arise, shine

Matthew 2:1-12

These days, to hear someone say,
“I’ve had an epiphany” is to require a context.
“You’ve had an epiphany about what?”
Because it doesn’t automatically mean,
if it even ever did, a manifestation of the divine.

As often as I think to, when I answer the girls’ questions
about how much further or how much longer—
their questions about how many books
or toys or candy they can afford to buy—
when we’re assessing
how many leftover Christmas’ homemade potato yeast rolls we froze
and how many that means we each get—
as often as I think to, I say, “And that’s math”—
hoping for an epiphany into math’s everyday significance.

Even though, according to Merriam-Webster,
the primary definition of epiphany is what we celebrate today:
“January 6 (or the Sunday closest to it)
observed as a church festival in commemoration
of the coming of the Magi
as the first manifestation of Christ to the Gentiles”—
even though the secondary definition of epiphany
is “an appearance or manifestation especially of a divine being”—
even though it’s not until we get to the third definition
that we have “a usually sudden manifestation or perception
of the essential nature or meaning of something …
an intuitive grasp of reality through something (as an event)
usually simple and striking …
an illuminating discovery, realization, or disclosure
a revealing scene or moment.”

So you see the primary and the secondary definitions of epiphany
(having to do with Jesus and with God),
have, in our culture and in our language,
become subordinate to the tertiary—the third definition—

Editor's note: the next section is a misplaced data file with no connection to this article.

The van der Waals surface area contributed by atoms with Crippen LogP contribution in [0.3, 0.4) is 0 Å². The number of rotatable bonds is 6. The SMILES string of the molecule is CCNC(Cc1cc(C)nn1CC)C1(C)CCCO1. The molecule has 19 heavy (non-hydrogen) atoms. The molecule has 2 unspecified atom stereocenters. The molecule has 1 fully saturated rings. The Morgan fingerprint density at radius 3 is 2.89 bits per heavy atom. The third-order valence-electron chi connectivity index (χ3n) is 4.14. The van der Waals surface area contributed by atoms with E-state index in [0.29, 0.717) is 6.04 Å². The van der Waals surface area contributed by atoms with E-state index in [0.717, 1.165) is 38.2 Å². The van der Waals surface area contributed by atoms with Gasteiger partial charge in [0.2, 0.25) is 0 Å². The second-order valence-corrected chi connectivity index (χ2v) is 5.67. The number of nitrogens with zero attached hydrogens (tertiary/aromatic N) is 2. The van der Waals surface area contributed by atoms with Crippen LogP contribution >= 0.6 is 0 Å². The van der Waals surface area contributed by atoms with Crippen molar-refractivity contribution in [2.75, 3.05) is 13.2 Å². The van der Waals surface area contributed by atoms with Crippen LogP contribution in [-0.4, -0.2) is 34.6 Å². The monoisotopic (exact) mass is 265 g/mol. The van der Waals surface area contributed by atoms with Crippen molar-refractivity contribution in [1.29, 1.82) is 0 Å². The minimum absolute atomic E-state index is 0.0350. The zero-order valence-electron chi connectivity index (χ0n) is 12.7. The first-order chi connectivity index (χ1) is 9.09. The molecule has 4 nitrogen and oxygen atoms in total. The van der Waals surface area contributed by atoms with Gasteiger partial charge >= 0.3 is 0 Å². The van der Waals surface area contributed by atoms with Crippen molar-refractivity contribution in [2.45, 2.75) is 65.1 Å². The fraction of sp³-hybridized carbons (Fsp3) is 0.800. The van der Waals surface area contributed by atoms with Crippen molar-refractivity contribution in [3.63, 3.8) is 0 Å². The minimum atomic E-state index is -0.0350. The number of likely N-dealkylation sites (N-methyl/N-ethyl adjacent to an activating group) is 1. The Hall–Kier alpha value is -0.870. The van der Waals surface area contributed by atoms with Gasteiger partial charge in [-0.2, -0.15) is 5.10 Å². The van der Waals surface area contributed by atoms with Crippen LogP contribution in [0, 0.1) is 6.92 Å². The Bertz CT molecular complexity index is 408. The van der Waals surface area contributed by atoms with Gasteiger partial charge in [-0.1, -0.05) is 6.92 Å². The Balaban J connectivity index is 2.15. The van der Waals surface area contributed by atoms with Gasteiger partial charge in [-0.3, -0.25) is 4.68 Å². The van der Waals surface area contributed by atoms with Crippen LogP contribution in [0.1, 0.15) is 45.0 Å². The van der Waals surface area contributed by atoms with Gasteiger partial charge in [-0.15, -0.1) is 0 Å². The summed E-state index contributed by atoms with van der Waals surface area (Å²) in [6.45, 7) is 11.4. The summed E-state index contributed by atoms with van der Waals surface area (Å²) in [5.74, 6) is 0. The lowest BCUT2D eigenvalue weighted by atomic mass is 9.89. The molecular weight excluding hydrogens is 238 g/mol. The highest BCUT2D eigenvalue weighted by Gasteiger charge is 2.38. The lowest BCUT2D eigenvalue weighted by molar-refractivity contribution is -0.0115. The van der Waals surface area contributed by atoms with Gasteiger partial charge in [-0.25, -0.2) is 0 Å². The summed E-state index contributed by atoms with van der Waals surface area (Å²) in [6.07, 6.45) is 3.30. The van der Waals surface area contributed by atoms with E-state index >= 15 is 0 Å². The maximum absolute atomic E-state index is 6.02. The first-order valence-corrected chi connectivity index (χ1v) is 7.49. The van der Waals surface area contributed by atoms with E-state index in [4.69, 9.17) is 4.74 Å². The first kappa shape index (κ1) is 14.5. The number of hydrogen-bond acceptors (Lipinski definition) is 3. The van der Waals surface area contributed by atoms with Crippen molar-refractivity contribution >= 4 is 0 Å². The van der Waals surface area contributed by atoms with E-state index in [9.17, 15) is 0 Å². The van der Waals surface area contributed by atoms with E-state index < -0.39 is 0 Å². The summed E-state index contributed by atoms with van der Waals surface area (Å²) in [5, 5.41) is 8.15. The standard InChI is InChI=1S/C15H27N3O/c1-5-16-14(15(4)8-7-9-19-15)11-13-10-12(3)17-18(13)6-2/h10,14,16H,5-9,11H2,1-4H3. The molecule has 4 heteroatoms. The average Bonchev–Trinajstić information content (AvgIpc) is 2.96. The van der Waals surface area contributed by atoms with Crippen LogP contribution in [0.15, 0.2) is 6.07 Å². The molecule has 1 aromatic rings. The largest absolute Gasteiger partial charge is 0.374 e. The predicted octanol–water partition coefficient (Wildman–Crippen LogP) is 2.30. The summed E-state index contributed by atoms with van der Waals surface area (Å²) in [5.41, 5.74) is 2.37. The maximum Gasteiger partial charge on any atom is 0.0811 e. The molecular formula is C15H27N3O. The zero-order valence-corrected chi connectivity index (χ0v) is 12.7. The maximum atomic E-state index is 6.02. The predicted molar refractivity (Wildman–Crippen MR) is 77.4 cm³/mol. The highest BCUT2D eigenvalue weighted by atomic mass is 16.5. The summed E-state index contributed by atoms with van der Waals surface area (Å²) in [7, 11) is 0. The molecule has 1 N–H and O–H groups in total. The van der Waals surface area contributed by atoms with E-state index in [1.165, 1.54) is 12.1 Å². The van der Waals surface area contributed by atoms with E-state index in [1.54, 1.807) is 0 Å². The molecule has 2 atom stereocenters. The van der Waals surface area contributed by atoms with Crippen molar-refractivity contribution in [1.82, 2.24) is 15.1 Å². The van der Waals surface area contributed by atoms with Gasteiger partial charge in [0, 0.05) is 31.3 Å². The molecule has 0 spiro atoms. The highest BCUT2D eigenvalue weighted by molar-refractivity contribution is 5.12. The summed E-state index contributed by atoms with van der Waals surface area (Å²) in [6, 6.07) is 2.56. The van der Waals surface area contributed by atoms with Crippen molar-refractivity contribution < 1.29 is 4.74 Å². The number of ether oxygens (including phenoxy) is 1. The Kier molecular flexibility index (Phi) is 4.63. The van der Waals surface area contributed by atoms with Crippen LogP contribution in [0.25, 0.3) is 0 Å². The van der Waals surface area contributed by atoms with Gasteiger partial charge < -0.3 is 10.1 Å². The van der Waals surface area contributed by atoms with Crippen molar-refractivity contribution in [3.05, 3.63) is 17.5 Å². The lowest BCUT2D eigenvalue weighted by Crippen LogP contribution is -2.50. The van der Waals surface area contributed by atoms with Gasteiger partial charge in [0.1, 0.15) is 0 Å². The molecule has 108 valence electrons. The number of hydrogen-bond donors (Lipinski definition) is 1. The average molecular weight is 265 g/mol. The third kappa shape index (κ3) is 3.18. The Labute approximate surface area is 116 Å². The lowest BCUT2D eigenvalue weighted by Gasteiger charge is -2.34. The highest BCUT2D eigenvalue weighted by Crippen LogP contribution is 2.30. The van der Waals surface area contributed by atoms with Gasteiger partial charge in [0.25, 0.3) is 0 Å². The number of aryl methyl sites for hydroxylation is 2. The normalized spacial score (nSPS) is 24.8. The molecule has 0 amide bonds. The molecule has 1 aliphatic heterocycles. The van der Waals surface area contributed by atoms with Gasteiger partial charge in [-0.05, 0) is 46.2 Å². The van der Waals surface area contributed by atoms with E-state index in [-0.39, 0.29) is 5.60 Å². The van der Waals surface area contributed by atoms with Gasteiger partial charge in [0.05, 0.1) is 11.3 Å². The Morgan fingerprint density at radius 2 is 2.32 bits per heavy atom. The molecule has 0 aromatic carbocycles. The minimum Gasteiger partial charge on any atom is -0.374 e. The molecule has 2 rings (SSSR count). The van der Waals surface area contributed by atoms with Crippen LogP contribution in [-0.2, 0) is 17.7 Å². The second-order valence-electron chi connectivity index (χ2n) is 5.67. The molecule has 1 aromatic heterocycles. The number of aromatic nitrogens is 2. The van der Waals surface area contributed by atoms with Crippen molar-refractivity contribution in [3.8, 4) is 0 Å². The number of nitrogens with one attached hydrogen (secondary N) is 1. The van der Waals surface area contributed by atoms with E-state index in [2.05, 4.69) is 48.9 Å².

according to the dictionary!
Imagine that: we took something about God and made it about us!
Today is about reestablishing primary meaning.

So I spent some time this past week
considering some words and their meanings.
A theophany for example, one of the words I’ve been considering,
is a revelation of God—
classically linked with thunder and lightning,
clouds, light and fire, the earth shaking,
and either God or an angel saying, “Now don’t be afraid!”
Sinai offers us perhaps the quintessential
Old Testament example of a theophany.
You notice God both initiates and fulfills a theophany.
There’s someone else there, but they don’t have to do anything.
It is all God.
It’s all God happening.

Epiphany, by way of contrast,
is the realization of what is encountered in a theophany.
They’re not the same thing—
though often used interchangeably—
even by scholars.

So we can have a theophany without an epiphany,
but not an epiphany without a theophany.
And an epiphany, unlike a theophany, is not all God.
God initiates epiphany in theophany,
but an epiphany is fulfilled only in the human response to God—
the human insight into God.

Etymologically, “theophany” comes from two Greek words:
theos, meaning God,
and the verb phanein (to show).
“Epiphany” also comes from two Greek words
(or a Greek word and a Greek prefix)—
that same verb phanein (to show)
and the prefix epi
translated at various times “upon/at/close upon/on/upon/above.”

So an epiphany is truth shown on something else—
through something else—
stacked next to something else.
It is an indirect insight into the truth.
And today, the epiphany is about insight into God
through Jesus.

So here’s a question for you:
what kind of epiphany did the magi have?

Maybe the first question should be what did the magi expect to find?
And they tell us, don’t they?
“Where is the child who has been born king of the Jews?” they ask.
“For we observed his star at its rising,
and have come to pay him homage.”
They came looking for a child born king.
Nothing about God.

So was their epiphany an insight into kingship?
Why would we think otherwise?

Well, maybe because some translations read
“We have come to worship him … and they worshipped him.”
Ours doesn’t.
Ours reads, “We have come to pay homage … and they paid homage.”
And the Greek word can actually be appropriately translated either way.
So no help there.

We also know that in 66 C.E., so some years later,
“astrologers from Persia …
came to [the Roman Emperor] Nero …
because of certain prophecies in the stars,
to worship him as king of the universe in the west
and then return by another route”